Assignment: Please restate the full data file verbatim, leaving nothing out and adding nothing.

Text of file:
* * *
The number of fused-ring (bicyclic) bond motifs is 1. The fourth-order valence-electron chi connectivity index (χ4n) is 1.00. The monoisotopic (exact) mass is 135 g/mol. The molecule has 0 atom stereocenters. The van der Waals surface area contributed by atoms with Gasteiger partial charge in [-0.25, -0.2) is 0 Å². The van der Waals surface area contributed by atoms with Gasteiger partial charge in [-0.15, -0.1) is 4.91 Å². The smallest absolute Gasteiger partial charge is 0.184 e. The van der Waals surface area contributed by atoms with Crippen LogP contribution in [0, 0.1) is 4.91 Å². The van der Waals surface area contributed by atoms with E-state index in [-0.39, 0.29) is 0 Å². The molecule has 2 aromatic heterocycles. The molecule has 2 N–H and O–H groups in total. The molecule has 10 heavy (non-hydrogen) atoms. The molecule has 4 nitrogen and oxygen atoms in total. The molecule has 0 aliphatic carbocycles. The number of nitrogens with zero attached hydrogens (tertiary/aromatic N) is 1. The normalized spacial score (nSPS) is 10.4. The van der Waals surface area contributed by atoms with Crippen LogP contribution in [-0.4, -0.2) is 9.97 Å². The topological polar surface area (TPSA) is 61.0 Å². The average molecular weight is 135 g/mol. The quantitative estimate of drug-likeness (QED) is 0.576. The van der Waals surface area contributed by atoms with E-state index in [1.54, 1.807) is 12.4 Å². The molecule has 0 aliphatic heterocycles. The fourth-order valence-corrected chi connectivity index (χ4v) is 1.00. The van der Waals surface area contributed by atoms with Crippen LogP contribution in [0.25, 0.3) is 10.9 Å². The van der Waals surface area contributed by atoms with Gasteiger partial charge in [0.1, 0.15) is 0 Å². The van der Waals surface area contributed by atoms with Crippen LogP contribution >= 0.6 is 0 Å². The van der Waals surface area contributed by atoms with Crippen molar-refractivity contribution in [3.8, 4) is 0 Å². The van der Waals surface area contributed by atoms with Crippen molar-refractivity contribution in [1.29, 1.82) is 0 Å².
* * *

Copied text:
The number of fused-ring (bicyclic) bond motifs is 1. The fourth-order valence-electron chi connectivity index (χ4n) is 1.00. The monoisotopic (exact) mass is 135 g/mol. The molecule has 0 atom stereocenters. The van der Waals surface area contributed by atoms with Gasteiger partial charge in [-0.25, -0.2) is 0 Å². The van der Waals surface area contributed by atoms with Gasteiger partial charge in [-0.15, -0.1) is 4.91 Å². The smallest absolute Gasteiger partial charge is 0.184 e. The van der Waals surface area contributed by atoms with Crippen LogP contribution in [0, 0.1) is 4.91 Å². The van der Waals surface area contributed by atoms with E-state index in [-0.39, 0.29) is 0 Å². The molecule has 2 aromatic heterocycles. The molecule has 2 N–H and O–H groups in total. The molecule has 10 heavy (non-hydrogen) atoms. The molecule has 4 nitrogen and oxygen atoms in total. The molecule has 0 aliphatic carbocycles. The number of nitrogens with zero attached hydrogens (tertiary/aromatic N) is 1. The normalized spacial score (nSPS) is 10.4. The van der Waals surface area contributed by atoms with Crippen LogP contribution in [-0.4, -0.2) is 9.97 Å². The topological polar surface area (TPSA) is 61.0 Å². The average molecular weight is 135 g/mol. The quantitative estimate of drug-likeness (QED) is 0.576. The van der Waals surface area contributed by atoms with E-state index in [1.54, 1.807) is 12.4 Å². The molecule has 0 aliphatic heterocycles. The fourth-order valence-corrected chi connectivity index (χ4v) is 1.00. The van der Waals surface area contributed by atoms with Crippen LogP contribution in [0.25, 0.3) is 10.9 Å². The van der Waals surface area contributed by atoms with Gasteiger partial charge in [0.1, 0.15) is 0 Å². The van der Waals surface area contributed by atoms with Crippen LogP contribution >= 0.6 is 0 Å². The van der Waals surface area contributed by atoms with Crippen molar-refractivity contribution in [3.8, 4) is 0 Å². The van der Waals surface area contributed by atoms with Crippen molar-refractivity contribution in [1.29, 1.82) is 0 Å².